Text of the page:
Arcadia Kim knows that video games are designed to hook you because that used to be her job. For about 15 years, she rose through the ranks of Electronic Arts, working on major franchises like Lord of the Rings and The Sims out of Los Angeles.
When Kim became pregnant in 2006, she couldn’t imagine continuing in her all-consuming role of chief operating officer. “I decided to retire to focus on being a stay-at-home mom, and I really thought I was going to go off into the sunset, stirring a pot of spaghetti in one hand and breastfeeding a baby on the other,” she says. “It was going to be beautiful and blissful.”
Spoiler alert: motherhood got complicated, with so many minefields, from trying to maintain her son’s feeding schedule to facing judgment from working parents: ‘what a waste for a Harvard MBA grad.’ (Kim’s LinkedIn profile now lists a past role as COO at The Pregnancy Pause.) At least she was confident she had technology under control—until the iPhone came out in 2007.
“Suddenly our games were travelling with us wherever we go,” Kim says. “This area became a huge amount of fear for me because everything we were hearing was how screen time can rot a child’s brain.” She reacted by becoming incredibly strict with her kids, and screen time devolved into constant yelling and negotiations. Her wakeup call came when her son, 10, threw an iPad at her head and nearly knocked her out.
“I realised I was sending the entirely wrong message—I was saying, ‘this technology, it’s dangerous, it’s something that’s so powerful you can’t control it and you should be fearful’,” says Kim. “When in actuality, they need to become masters and figure it out because there’s so much this technology can do for good.”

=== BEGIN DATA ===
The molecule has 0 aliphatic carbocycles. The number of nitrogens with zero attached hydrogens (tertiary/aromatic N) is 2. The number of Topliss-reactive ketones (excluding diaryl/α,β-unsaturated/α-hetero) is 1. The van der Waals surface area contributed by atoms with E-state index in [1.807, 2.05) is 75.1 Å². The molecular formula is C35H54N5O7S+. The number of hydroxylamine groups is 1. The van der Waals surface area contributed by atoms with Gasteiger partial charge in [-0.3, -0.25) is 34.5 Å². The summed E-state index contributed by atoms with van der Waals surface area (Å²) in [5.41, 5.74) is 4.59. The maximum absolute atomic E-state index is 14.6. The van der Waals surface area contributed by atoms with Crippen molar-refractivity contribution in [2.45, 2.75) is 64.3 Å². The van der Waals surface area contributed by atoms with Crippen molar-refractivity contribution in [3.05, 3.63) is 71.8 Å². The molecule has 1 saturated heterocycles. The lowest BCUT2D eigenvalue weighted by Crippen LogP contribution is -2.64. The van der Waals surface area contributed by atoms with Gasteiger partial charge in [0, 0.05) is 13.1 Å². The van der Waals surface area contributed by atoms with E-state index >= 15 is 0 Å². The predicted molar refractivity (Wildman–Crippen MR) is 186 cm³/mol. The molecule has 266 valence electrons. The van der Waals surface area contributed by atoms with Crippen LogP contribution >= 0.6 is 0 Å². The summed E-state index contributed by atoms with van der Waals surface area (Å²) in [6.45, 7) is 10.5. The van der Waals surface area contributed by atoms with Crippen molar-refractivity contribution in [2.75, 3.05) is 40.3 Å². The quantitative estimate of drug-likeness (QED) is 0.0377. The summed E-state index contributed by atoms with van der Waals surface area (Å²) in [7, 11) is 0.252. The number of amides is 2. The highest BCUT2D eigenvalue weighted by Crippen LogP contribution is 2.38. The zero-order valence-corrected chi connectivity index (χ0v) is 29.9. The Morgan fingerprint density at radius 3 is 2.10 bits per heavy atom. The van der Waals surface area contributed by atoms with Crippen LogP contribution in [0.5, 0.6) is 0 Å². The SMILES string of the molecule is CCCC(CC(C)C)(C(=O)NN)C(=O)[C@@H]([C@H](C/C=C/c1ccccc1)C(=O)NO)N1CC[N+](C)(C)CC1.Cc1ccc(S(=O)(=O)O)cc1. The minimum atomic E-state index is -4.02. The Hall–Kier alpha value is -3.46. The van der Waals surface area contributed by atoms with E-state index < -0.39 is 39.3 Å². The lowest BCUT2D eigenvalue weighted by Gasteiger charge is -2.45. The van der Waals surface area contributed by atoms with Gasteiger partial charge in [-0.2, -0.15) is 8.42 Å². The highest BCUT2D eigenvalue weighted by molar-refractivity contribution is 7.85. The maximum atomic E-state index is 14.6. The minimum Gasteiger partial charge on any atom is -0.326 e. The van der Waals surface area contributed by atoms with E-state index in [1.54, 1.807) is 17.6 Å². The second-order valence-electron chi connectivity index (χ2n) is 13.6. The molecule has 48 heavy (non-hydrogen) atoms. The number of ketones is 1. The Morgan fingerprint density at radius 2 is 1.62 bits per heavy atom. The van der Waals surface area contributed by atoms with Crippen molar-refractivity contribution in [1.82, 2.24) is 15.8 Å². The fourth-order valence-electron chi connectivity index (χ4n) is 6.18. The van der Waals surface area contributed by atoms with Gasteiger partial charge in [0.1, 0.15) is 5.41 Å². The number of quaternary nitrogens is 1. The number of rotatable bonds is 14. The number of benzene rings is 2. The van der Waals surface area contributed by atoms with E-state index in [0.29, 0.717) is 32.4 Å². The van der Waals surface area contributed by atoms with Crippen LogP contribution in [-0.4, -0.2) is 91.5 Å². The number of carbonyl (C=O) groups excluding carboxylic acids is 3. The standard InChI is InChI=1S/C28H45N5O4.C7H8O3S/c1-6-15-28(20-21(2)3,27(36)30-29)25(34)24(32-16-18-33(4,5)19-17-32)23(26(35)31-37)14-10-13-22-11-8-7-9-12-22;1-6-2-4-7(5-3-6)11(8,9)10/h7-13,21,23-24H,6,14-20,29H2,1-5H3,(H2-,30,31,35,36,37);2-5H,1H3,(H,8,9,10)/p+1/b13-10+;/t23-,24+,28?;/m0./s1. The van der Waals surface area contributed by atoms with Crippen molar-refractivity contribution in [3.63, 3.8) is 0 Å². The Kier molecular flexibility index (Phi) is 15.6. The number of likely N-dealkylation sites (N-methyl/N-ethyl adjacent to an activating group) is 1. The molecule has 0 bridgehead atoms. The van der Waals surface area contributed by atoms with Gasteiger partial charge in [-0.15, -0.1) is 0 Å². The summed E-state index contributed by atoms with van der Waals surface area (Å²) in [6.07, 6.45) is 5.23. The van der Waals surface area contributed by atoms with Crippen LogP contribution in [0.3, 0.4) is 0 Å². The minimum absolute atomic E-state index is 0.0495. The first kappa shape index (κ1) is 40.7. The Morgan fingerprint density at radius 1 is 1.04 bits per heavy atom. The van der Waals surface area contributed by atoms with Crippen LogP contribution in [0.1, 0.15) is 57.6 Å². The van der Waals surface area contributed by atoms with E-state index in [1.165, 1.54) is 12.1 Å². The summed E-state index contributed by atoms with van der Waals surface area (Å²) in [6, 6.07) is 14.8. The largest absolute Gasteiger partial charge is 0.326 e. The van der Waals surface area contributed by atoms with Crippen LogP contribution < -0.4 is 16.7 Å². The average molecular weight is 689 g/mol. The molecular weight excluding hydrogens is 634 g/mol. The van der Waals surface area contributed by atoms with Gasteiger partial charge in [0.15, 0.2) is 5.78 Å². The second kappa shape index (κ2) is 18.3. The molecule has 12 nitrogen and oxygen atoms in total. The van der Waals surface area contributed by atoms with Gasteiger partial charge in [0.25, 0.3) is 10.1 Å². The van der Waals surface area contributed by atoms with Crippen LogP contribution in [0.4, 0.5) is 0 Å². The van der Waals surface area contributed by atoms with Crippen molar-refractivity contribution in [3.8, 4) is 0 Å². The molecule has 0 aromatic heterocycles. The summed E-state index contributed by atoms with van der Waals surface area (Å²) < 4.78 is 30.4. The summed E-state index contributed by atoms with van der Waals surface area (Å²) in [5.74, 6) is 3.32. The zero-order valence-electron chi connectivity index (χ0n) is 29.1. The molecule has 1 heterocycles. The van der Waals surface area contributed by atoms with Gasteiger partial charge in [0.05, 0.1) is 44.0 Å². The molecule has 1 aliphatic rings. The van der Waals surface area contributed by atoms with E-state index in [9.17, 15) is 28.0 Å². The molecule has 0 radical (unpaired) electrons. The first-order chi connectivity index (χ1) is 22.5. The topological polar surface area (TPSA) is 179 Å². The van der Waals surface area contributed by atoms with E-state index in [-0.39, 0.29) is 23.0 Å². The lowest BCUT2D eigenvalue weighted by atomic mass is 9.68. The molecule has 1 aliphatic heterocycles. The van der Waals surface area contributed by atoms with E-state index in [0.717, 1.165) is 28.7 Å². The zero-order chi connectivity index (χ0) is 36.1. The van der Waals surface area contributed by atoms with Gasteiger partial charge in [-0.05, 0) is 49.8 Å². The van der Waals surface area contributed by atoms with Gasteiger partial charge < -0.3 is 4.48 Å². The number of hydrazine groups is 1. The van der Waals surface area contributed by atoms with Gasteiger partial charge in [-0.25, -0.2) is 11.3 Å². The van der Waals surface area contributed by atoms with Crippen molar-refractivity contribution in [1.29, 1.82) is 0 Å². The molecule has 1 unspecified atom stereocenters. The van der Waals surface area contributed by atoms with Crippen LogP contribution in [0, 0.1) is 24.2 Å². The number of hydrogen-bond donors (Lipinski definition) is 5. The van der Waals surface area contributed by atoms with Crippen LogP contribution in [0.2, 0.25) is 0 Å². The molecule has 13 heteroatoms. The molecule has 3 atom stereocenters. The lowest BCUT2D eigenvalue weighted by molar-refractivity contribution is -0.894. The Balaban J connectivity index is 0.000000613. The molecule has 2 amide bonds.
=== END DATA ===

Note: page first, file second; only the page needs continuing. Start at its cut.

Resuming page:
Not only did Kim overhaul her approach to screen time, but she gradually became inspired to help other families do the same. She was living in Hong Kong by this point and struck by the diversity of perspectives among the multicultural parents. “There’s a lot to be learned from each other,” says Kim. “I want people to be able to have these conversations without stigma because these worries are happening in real time.” She cited Facebook’s Metaverse announcement as an example of how even technology we think we know is constantly shifting beneath us.
Kim launched Infinite Screentime in April 2020, choosing an intentionally provocative name that also indicates her belief in unlocking the infinite potential of technology. As Covid-19 escalated, the topic gained urgency as families struggled to manage the spike in screen time needed for school, work and socialising.
For Kim’s introverted son, home-based online learning had its upside. “He enjoyed it because he didn’t have to feel like he was performing; if everyone was on mute, and he raised his hand, the attention was immediately put on him whereas he had to fight for it in the classroom.”
Just as every kid is unique, so too is every family. Kim resists giving a one-size-fits-all amount of recommended weekly screen time—the question she gets most frequently. She works with families to set rules based on their values and how they want to approach the free time in their schedules.
“We need to start talking about screen time like it’s nutrition or physical activity or even hygiene, something that we all need to know how to do to survive and thrive,” says Kim. Below she shares six ways families can cultivate healthier screen habits.
Kim elaborates on her movement to stop the guilt, shame, and worry around screen time during her appearance at the TEDxTinHauWomen event on December 10, 2021.